Three years after Bob and I were married, we announced I was going to have a baby the next March.  My Mother was retired by this time and before you could blink an eye, she had bought a sewing machine.  It was “state of the art” and did everything, she would say!  I secretly thought this was comical because she had never sewn anything before in her entire life.  What the heck is she doing?  Has retirement made her crazy?  Well, the joke was actually on me because she taught herself to sew and soon I had an entire maternity wardrobe and several baby items.  By the time Debbie was born, I had just about every item of baby clothing I would need for the first year!!  She even made receiving blankets and crib blankets.  She made them all with so much love and skill…….it was incredible to see the superior workmanship she put into each item.  Soon, one of her bedrooms had been converted into a sewing room complete with a large table to do cutting, an ironing board and shelving for material in addition to the sewing machine which had a place of honor at the window.  That is where the best light is, she would say.  Mom continued this “hobby” as she “coined” it for many years.  She made most of Debbie’s clothing until she was about eight years old.  She even made clothing for her Barbie Dolls.  I can’t imagine how she had the patience to work on such small things!  However, I have to say that my daughter had the best dressed Barbie on the block!  Those items have been passed down now to my granddaughter!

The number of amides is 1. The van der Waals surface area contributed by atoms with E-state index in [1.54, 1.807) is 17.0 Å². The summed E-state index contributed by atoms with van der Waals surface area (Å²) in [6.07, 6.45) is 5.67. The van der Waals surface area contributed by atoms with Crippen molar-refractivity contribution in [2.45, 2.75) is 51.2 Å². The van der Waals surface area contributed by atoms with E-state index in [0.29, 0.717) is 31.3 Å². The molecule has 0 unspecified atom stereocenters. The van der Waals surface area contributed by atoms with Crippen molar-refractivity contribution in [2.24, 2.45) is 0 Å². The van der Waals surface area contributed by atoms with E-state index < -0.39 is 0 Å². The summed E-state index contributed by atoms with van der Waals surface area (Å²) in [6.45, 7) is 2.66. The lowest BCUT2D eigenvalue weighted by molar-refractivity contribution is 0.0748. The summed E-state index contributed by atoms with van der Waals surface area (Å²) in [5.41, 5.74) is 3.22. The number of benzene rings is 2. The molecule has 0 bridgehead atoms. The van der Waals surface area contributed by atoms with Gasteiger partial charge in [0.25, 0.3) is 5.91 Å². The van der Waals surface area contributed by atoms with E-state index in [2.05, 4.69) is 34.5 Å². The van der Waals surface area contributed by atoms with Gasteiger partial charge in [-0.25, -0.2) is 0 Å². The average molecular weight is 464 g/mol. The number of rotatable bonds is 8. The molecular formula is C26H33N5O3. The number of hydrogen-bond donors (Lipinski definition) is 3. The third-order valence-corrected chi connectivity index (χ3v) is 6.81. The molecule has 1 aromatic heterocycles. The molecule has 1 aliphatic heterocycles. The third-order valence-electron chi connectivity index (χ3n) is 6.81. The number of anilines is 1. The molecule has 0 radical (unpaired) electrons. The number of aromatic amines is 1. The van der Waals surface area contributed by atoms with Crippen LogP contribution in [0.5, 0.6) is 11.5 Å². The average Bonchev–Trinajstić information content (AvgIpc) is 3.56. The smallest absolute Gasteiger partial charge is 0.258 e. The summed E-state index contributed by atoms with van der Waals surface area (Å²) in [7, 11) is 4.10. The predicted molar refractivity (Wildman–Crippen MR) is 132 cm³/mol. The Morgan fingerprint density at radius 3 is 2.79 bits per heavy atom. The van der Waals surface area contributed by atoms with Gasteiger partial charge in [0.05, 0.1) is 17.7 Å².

Mom loved making all of it and could talk for hours about what she was making at the time!  I have never ceased to be astounded at how professional she became and what an amazing thing it was for her to teach herself this skill when she was in her late fifty’s.  Bless her heart, that was when I actually realized that my Mom could do anything!

2 Comments to “Guest blog by Jane Harris”

  1. Jane,

    Absolutely beautiful and eloquent. It brought not only a tear to my eye but the last little push I needed to revisit my “stuff” and see the task in a new light, an awakening adventure rather than a chore.

    In admiration,

    Beverly

  2. Jinny Dillon
    10:32 am on January 26, 2012
    Awesome, Jane! And thank God, I read this today because now I am NOT going to give away the quilt pieces my Mom gave to me that she started from my grandmother and I will ask my cousin to finish the quilt to keep it in the family. Some of the material was from dresses she had made for me when I was a child! And I was ready to dispose of it?!!! Look what your writing did for me! What a blessing you are! Well, I kind of knew that anyway….. Lov ya! Jin

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"Because of Tammy I have found confidence in my writing and feel blessed to be honored in such a way. I have found my voice. I have found freedom! I recommend anyone for whatever reason to expand their life and sign up for her writing workshops or classes. You'll be amazed at how good you are and how everyone has a story worth telling. Sign up and set your voice free!"
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Tammy L. Coia is an AWA Affiliate, certified to lead workshops in the AWA method as described in Writing Alone & With Others by Pat Schneider, Oxford University Press.